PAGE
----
The authors describe what they call "catastrophic pathways" to smoking cessation that they think may be more successful than formal planning for a quit smoking program. They contend that varying degrees of motivational "tension" to quit that a smoker feels, combined with "triggers" within the smoker's environment can lead to a change in mindset that encourages a "more complete transformation" when tobacco is renounced immediately rather than at a planned time in the future.
It should be noted that the authors do not indicate that planning ahead is counterproductive, but that the motivation which brings long-term success about has more to do with attitude than it does a specific plan. I agree.
If You Want to Change Your Life, Change Your MindWhile I didn't have a particular plan in place when I finally quit smoking, if I were to be honest, I would have to say I had been preparing for my quit day for a very long time. The hatred for smoking that I had developed and the fear of getting a smoking-related illness were daily reminders of my desire to kick the habit for good somehow, someday. They were, in effect, building blocks for the mindset I would need to quit smoking successfully somewhere down the road.
I'd been dragging the ball and chain of addiction along behind me for 26 years when I decided I'd had enough. I was tired and angry; at the addiction and at myself. I was ready to do whatever it took to quit smoking. I was unwilling to let nicotine addiction run the show any longer. And so I quit, more or less, right then and there. On the surface it looked spontaneous, but in reality, my quit program was years in the making.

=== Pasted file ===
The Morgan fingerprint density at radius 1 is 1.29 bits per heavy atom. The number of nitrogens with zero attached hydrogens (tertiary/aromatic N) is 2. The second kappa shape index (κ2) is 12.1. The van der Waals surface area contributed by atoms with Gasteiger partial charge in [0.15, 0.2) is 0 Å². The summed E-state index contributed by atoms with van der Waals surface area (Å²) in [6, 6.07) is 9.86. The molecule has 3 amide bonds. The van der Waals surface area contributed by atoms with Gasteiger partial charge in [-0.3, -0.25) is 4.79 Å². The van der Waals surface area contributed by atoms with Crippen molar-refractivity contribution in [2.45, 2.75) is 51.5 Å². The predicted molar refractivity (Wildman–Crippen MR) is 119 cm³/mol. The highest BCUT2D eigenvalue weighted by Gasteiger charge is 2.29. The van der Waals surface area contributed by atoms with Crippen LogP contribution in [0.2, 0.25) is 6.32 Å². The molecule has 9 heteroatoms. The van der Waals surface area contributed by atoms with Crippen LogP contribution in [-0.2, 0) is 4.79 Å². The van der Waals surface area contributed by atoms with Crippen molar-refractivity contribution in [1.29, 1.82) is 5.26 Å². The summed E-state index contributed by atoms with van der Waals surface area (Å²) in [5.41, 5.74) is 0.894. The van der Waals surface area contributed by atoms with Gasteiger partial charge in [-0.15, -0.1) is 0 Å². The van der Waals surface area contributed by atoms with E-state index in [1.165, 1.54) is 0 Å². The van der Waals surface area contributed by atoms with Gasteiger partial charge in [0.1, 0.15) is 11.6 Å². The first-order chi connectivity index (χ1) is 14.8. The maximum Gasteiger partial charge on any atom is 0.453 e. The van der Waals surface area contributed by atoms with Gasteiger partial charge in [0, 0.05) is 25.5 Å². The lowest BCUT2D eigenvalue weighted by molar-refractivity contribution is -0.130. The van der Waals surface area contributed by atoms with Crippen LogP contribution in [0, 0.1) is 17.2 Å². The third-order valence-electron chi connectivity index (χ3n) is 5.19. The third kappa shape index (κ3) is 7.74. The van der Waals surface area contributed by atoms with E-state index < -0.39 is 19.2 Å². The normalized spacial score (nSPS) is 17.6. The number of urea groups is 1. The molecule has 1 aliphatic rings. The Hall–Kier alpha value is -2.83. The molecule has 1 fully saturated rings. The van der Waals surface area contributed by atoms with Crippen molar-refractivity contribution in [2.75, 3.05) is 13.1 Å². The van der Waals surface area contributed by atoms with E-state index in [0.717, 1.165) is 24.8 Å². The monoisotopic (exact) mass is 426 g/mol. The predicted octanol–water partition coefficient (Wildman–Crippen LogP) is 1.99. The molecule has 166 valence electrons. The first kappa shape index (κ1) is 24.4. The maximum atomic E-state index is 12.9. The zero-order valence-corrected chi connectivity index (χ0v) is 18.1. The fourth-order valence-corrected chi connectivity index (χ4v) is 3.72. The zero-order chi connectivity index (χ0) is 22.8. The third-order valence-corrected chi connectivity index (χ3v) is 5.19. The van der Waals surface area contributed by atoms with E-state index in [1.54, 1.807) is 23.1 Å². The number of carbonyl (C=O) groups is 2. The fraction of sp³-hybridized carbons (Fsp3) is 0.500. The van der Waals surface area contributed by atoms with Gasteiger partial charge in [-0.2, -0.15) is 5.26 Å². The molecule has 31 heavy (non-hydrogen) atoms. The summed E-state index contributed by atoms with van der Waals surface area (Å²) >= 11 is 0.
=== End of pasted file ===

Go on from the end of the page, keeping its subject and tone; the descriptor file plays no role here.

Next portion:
If one were to interview the people who took part in this survey as to why they quit smoking so abruptly, I imagine many of them would mirror the sentiments I've outlined above. They'd probably say that the desperation and unhappiness they felt due to the habit had reached a crescendo, and they were no longer willing to endure it. The addiction to nicotine gets to be a very uncomfortable companion over time.
People who seek out information about what to expect as they move through the process of recovery from nicotine addiction increase their chances of permanent success. If you've just quit smoking or if you're still thinking about quitting, take these two simple steps to put yourself in the driver's seat with your quit program:
As they say, education is empowering. This goes double for the value of education in regards to smoking cessation. In order to find permanent freedom from nicotine addiction, it is necessary to change what tobacco means to you. You must change the relationship you have with smoking. Education will help you do that. Learn what to expect from nicotine withdrawal. Read everything you can about this addiction - from what it does to our bodies to how we heal once we quit smoking.
The value of having others who are going through what you are or have been there and know how to encourage you is priceless. The Smoking Cessation Forum here at About.com is a vital, caring community of people who will inspire you to make a success of your quit smoking efforts. Enter the forum as a guest to browse and read messages from other quitters, or register (free) to join the discussions and post comments of your own.
You'll never regret the work you put into beating the addiction to nicotine, because the freedom you'll experience will be a precious gift like no other. And it is one that only you can give to yourself.
Reference: "Catastrophic" pathways to smoking cessation: findings from national survey